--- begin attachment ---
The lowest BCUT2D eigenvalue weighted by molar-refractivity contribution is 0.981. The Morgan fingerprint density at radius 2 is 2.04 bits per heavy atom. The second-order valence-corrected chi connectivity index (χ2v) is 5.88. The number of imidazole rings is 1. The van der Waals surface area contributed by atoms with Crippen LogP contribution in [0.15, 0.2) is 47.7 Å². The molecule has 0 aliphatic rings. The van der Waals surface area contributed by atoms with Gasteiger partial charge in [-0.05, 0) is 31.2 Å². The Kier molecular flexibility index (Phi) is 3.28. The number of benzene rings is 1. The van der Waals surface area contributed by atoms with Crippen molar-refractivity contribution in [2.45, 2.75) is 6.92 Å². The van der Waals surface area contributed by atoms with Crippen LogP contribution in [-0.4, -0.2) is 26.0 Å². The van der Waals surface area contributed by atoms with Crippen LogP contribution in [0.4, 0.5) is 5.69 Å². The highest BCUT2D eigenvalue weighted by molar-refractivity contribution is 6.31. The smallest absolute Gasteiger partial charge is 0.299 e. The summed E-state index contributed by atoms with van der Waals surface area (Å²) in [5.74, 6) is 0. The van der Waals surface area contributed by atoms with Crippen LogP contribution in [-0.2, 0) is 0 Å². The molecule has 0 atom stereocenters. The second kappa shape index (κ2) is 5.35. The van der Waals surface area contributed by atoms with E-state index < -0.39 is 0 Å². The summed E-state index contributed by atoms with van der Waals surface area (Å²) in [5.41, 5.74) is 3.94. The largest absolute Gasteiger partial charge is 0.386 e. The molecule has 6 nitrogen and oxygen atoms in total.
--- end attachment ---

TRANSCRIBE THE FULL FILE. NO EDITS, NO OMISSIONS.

The lowest BCUT2D eigenvalue weighted by molar-refractivity contribution is 0.981. The Morgan fingerprint density at radius 2 is 2.04 bits per heavy atom. The second-order valence-corrected chi connectivity index (χ2v) is 5.88. The number of imidazole rings is 1. The van der Waals surface area contributed by atoms with Crippen LogP contribution in [0.15, 0.2) is 47.7 Å². The molecule has 0 aliphatic rings. The van der Waals surface area contributed by atoms with Gasteiger partial charge in [-0.05, 0) is 31.2 Å². The Kier molecular flexibility index (Phi) is 3.28. The number of benzene rings is 1. The van der Waals surface area contributed by atoms with Crippen molar-refractivity contribution in [2.45, 2.75) is 6.92 Å². The van der Waals surface area contributed by atoms with Crippen LogP contribution in [-0.4, -0.2) is 26.0 Å². The van der Waals surface area contributed by atoms with Crippen LogP contribution in [0.4, 0.5) is 5.69 Å². The highest BCUT2D eigenvalue weighted by molar-refractivity contribution is 6.31. The smallest absolute Gasteiger partial charge is 0.299 e. The summed E-state index contributed by atoms with van der Waals surface area (Å²) in [5.74, 6) is 0. The van der Waals surface area contributed by atoms with Crippen LogP contribution in [-0.2, 0) is 0 Å². The molecule has 0 atom stereocenters. The second kappa shape index (κ2) is 5.35. The van der Waals surface area contributed by atoms with E-state index < -0.39 is 0 Å². The summed E-state index contributed by atoms with van der Waals surface area (Å²) in [5.41, 5.74) is 3.94. The largest absolute Gasteiger partial charge is 0.386 e. The molecule has 6 nitrogen and oxygen atoms in total.